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A U.K. Student Is Fighting To Keep Feminism In The Classroom

All she wants is to keep women in history books.

Proposed revisions to the United Kingdom's A-level politics curriculum released earlier this year left many people scratching their heads due to an omitted subject -- feminism.

While previous years' curriculum featured units that explicitly looked into issues of gender, gender equality, patriarchy and feminist thought, these were noticeably lacking from the newest draft. In fact, of the roster of "16 political thinkers" listed for students to know, only one woman -- Mary Wollstonecraft -- made the cut.

In response, student June Eric-Udorie started a petition to fight this change -- and to correct this pretty pathetic oversight -- by adding more influential female thinkers to the curriculum.

"When women are underrepresented in society, the government should be working to address this problem," Eric-Udorie writes in the petition. "As a young woman and student, it is imperative that girls and boys get the full picture at school, or we are doing them a disservice. It has been said that you cannot be what you cannot see. Female role models are important."

Eric-Udorie told MTV News that she is excited to see the petition grow -- she left for school one morning with just 2,000 signatures and came home to over 30,000 (with the numbers still rising.) But what troubles her the most, she said, is that she's run into so many people who cannot name a single female thinker that could be added to the curriculum's roster -- not even one.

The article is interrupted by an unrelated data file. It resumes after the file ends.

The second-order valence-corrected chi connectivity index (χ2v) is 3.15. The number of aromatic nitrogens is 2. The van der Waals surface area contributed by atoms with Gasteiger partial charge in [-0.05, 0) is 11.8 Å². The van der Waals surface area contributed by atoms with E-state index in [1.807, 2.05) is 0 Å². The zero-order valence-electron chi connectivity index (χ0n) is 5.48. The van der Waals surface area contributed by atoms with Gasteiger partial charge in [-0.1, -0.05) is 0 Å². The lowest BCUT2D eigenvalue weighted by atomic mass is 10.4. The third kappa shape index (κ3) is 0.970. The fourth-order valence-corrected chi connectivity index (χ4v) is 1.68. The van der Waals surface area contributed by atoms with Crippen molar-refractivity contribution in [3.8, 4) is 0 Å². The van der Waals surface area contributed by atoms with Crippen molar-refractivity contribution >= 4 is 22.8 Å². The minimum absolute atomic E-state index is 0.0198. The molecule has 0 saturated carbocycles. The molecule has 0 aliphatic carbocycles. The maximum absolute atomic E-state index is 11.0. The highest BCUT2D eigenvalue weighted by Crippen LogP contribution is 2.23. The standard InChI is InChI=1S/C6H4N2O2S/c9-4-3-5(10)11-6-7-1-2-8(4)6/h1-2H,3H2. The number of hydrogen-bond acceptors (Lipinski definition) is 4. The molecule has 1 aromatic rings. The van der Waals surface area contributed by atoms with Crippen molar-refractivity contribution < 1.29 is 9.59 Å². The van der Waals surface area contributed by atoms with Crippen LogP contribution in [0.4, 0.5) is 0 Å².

"I think the thing that’s been the most shocking is people saying there are no examples, that there are none that you can us. You teach students that women aren’t visible and that they haven’t made any contributions...There’s just so, so many that they could pick from," Eric-Udori said. "I guess that’s my biggest thing: I’m really concerned how we’ve completely removed women from the syllabus. Like you’ve not only removed feminism but you’ve completely wiped any contribution that any women had made to political movements and ideologies.”

In an essay for The Guardian, Eric-Udorie writes that, as an A-level politics student, she already notices that women are treated with a "lack of importance" -- mostly as footnotes to their male contemporaries.

That's why, she writes, she wants to have a face-to-face meeting with Nicky Morgan, the U.K.'s Secretary of State for Education and Minister for Women and Equalities, to directly address the concerns that she and many of her classmates have about their educations. She's also encouraging people to tweet their concerns at Morgan to "put more public pressure" on this issue. She said she's also hoping to help promote more and more diversity in the curriculum, drawing attention to other often-ignored thinkers and groups (particularly, calling for more women of color to be represented.)

“Legislators really do need to listen to young people, not only because we’re the next generation, but because our views matter in a sense that we also live in these countries," Eric-Udori said. "If you’re going to be making changes to our education system there’s no reason why we can’t object to certain things or question certain rulings that you’re making — especially if it’s young people who are learning about this.”

"In terms of feminist campaigns, this may not be the biggest issue. But these small things matter," she continues. "Because, when you erase women from the curriculum, you teach boys and girls that women’s work is not important, that the contributions they made are not as valuable. If you start this drip-feeding early then you invite the sexism, inequality and misogyny that women are still experiencing today."